'Cats come full circle from 2005 loss
PHILADELPHIA -- Night turned to near dawn and still Ed Pinckney sat in a hotel room with Allan Ray's father and grandfather, watching and re-watching the game film.
"We must have sat there until about 4 a.m.," Pinckney said. "We'd get to that part of the game and his grandfather would say, 'No wait. Rewind. How did this happen?'"
Right question, wrong subject.
Four years ago Villanova and North Carolina tangoed in the Sweet 16 of the NCAA tournament. In Villanova circles it is remembered for a call by Tom O'Neill, a tweet in the waning seconds that everyone including Tar Heels defender Melvin Scott figured was going to be a foul. Instead O'Neill signaled travel, negating Ray's made basket, negating a free throw attempt that might have forced overtime, negating a shot at an epic upset.
How did this happen?
As the dust has cleared and the Wildcats have eased -- if not altogether erased -- O'Neill's call with a trip to the Final Four and a rematch with North Carolina, the question has to be asked again:
How did this happen?
Not the call, but this current team, a team with no evident NBA prospects on its roster, dining at the Final Four feast.
The answer is in that 2005 game tape.
"Carolina had a bunch of pros and nobody knew who we were," said Kyle Lowry, a freshman on that '05 team. "We weren't a national team or anything like that, so no one gave us a chance. But in that game, we really showed our resiliency. We weren't going to back down from the fight and that's the kind of team we decided to be. That's the kind of program Villanova is now."
Sports teams always talk about developing an identity and passing it down, but the truth is players change and things change. Gritty players give way to finesse players, what was once difficult becomes easy and a program's personality morphs based on the names on its roster.
But Villanova has established a predictable persona. You can count on the Yankees to be businesslike, the Cowboys to be brash and Villanova to be tough. Theirs is a trait passed down like a treasured family heirloom from generation to generation.
Asked to characterize his team's attitude, Scottie Reynolds said, "No excuses."
Carolina had a bunch of pros and nobody knew who we were. We weren't a national team or anything like that, so no one gave us a chance. But in that game, we really showed our resiliency. We weren't going to back down from the fight and that's the kind of team we decided to be. That's the kind of program Villanova is now.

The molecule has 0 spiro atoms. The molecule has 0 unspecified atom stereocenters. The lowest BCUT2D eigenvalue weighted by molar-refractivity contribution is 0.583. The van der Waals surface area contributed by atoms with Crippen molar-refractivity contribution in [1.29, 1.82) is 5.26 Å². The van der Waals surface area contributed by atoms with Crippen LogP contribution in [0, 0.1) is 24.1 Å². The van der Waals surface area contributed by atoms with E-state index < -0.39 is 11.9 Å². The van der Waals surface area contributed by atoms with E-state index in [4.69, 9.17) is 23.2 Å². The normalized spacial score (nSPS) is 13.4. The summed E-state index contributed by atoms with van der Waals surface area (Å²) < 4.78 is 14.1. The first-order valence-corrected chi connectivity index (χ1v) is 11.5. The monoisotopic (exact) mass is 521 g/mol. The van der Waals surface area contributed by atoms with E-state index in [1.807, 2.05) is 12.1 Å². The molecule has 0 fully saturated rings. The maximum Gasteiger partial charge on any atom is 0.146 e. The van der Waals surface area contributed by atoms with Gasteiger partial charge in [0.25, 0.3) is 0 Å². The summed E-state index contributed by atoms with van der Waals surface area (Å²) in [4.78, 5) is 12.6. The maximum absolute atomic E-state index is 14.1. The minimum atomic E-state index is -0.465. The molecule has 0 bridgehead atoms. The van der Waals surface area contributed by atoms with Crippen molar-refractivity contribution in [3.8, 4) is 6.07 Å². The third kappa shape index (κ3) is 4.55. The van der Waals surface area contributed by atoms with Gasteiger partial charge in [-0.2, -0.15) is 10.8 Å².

Reached by phone as he was sitting in his beachfront apartment on the Adriatic Sea in Italy, Mike Nardi explained Villanova this way, "No matter what, that's what this program is about. Guys are sick, injured, you have homework to do, we don't care. You take care of business."
Senior co-captain Dante Cunningham described it, "It doesn't matter what the calls are, what happens in the game, we just play."
From his Houston hotel room, Lowry, now with the Rockets, said, "We don't back down from a fight, doesn't matter what the odds are."
Shane Clark, another current senior shrugged his shoulders, "Everybody is going to have bumps along the way. You can't worry about it."
In Minnesota preparing for a game against the Dallas Mavericks, Randy Foye described it simply, "We don't quit."
And it was born in 2005.
I was a beat writer for Villanova that year and remember vividly meeting with Jay Wright for our annual preseason interview. He knew what was coming. After two years, one great recruiting class, two NIT berths and probation to show for it, his Armani-clad derriere was on the hot seat.
To emphasize the point: Two games into the season, the Wildcats trailed Temple 24-23 at halftime of a Big 5 game at the Palestra. A fan walked up to me at my courtside seat and said, "It starts with you. You need to get this pretty boy fired. He's in over his head."
Villanova went on to lose that game to Temple, 53-52, and start a tepid 5-5 in the Big East.